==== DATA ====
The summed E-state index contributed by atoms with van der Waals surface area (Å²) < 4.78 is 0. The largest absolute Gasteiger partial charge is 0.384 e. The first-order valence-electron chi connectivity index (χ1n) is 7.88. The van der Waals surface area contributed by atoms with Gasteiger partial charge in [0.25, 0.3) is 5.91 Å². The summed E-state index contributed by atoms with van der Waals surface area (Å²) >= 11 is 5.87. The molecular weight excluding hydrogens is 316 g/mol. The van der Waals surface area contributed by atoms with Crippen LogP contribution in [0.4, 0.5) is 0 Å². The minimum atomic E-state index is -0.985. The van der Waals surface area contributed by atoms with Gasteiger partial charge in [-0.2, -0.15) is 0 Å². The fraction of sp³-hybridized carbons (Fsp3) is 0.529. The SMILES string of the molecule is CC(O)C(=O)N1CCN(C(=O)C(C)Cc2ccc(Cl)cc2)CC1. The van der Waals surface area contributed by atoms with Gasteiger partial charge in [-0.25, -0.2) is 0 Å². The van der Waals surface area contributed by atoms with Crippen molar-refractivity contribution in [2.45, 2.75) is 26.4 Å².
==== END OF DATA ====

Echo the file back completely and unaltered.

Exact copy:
The summed E-state index contributed by atoms with van der Waals surface area (Å²) < 4.78 is 0. The largest absolute Gasteiger partial charge is 0.384 e. The first-order valence-electron chi connectivity index (χ1n) is 7.88. The van der Waals surface area contributed by atoms with Gasteiger partial charge in [0.25, 0.3) is 5.91 Å². The summed E-state index contributed by atoms with van der Waals surface area (Å²) >= 11 is 5.87. The molecular weight excluding hydrogens is 316 g/mol. The van der Waals surface area contributed by atoms with Crippen LogP contribution in [0.4, 0.5) is 0 Å². The minimum atomic E-state index is -0.985. The van der Waals surface area contributed by atoms with Gasteiger partial charge in [-0.2, -0.15) is 0 Å². The fraction of sp³-hybridized carbons (Fsp3) is 0.529. The SMILES string of the molecule is CC(O)C(=O)N1CCN(C(=O)C(C)Cc2ccc(Cl)cc2)CC1. The van der Waals surface area contributed by atoms with Gasteiger partial charge in [-0.25, -0.2) is 0 Å². The van der Waals surface area contributed by atoms with Crippen molar-refractivity contribution in [2.45, 2.75) is 26.4 Å².